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Fast relapse upon discontinuation of tumour necrosis factor blocking therapy in patients with peripheral spondyloarthritis
  1. Jacqueline E Paramarta,
  2. Tanja F Heijda,
  3. Dominique L Baeten
  1. Department of Clinical Immunology and Rheumatology, Academic Medical Center/University of Amsterdam, Amsterdam, The Netherlands
  1. Correspondence to Professor Dominique L Baeten, Department of Clinical Immunology and Rheumatology, Academic Medical Center/University of Amsterdam, Meibergdreef 9, Amsterdam 1105 AZ, The Netherlands; d.l.baeten{at}

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Tumour necrosis factor (TNF) blockade is effective in axial spondyloarthritis (SpA), including both ankylosing spondylitis and non-radiographic axial SpA,1 as well as peripheral SpA, which comprises psoriatic arthritis (PsA) but also other SpA subtypes.2 It is well established that anti-TNF therapy discontinuation leads to fast relapse in almost all axial SpA patients.3–8 This study aimed to investigate if similar relapses are seen after anti-TNF therapy discontinuation in peripheral SpA.

Twenty-six patients from our randomised clinical trial with adalimumab in peripheral arthritis in non-AS, non-PsA SpA2 were included. Patients had received either 12 (n=12) or 24 weeks (n=14) of adalimumab2 before discontinuation of the anti-TNF therapy. After discontinuation, patients were followed for 16 weeks and seen for a relapse visit upon worsening of symptoms. Relapse was defined as increase of ≥1 swollen joint, or ≥2 points in patient's or physician's global assessment of disease activity or Bath Ankylosing Spondylitis Disease Activity Index. At the relapse visit, …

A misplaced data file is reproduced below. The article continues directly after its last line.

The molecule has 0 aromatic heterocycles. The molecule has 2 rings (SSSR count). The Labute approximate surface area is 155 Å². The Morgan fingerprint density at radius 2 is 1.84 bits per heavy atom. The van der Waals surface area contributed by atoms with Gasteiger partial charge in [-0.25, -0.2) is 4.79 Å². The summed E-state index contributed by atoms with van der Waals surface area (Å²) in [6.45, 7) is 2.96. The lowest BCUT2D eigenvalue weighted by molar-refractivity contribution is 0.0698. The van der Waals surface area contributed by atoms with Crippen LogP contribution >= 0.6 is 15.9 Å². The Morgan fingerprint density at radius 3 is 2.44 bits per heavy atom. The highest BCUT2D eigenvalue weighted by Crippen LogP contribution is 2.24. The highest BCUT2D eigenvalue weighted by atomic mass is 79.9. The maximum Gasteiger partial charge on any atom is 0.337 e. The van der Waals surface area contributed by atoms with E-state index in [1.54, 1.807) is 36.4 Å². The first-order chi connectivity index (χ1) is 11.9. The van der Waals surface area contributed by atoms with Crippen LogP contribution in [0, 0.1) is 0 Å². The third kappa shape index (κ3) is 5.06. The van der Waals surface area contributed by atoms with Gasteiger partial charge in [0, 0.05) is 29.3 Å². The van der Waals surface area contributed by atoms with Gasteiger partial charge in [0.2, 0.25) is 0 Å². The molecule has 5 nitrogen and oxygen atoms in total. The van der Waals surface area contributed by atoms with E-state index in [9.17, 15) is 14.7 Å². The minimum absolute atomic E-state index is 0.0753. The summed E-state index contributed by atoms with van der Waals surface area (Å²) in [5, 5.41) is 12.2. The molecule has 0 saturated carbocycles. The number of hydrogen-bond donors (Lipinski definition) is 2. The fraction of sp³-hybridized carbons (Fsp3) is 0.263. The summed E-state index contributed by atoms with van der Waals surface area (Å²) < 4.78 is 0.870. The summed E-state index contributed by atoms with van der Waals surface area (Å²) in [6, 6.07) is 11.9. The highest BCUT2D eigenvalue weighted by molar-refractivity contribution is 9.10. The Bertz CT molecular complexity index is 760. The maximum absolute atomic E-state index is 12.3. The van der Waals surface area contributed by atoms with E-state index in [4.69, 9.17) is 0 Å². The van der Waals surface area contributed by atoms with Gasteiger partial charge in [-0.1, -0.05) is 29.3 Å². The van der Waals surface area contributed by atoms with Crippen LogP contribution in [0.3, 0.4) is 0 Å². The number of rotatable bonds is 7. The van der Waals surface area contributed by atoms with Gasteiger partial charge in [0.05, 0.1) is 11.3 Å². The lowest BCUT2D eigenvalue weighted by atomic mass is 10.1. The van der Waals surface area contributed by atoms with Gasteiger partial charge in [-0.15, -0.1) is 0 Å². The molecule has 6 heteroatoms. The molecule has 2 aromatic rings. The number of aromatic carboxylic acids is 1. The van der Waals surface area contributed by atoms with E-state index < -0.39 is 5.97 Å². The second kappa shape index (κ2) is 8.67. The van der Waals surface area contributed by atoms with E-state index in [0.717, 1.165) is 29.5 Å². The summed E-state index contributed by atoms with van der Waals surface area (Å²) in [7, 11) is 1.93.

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  • Contributors All authors were involved in drafting the article or revising it critically for important intellectual content, and all authors approved the final version to be published. Study conception and design: JEP and DLB. Data acquisition: JEP and TFH. Analysis and interpretation of the data: JEP and DLB.

  • Funding None.

  • Competing interests None.

  • Patient consent All patients gave written informed consent.

  • Data sharing statement Data of our research article are available upon request. Additional data of this cohort are expected to be published in the future.

  • Ethics approval Approved by the Medical Ethics Committee of the Academic Medical Center/University of Amsterdam, Amsterdam, The Netherlands.

  • Provenance and peer review Not commissioned; externally peer reviewed.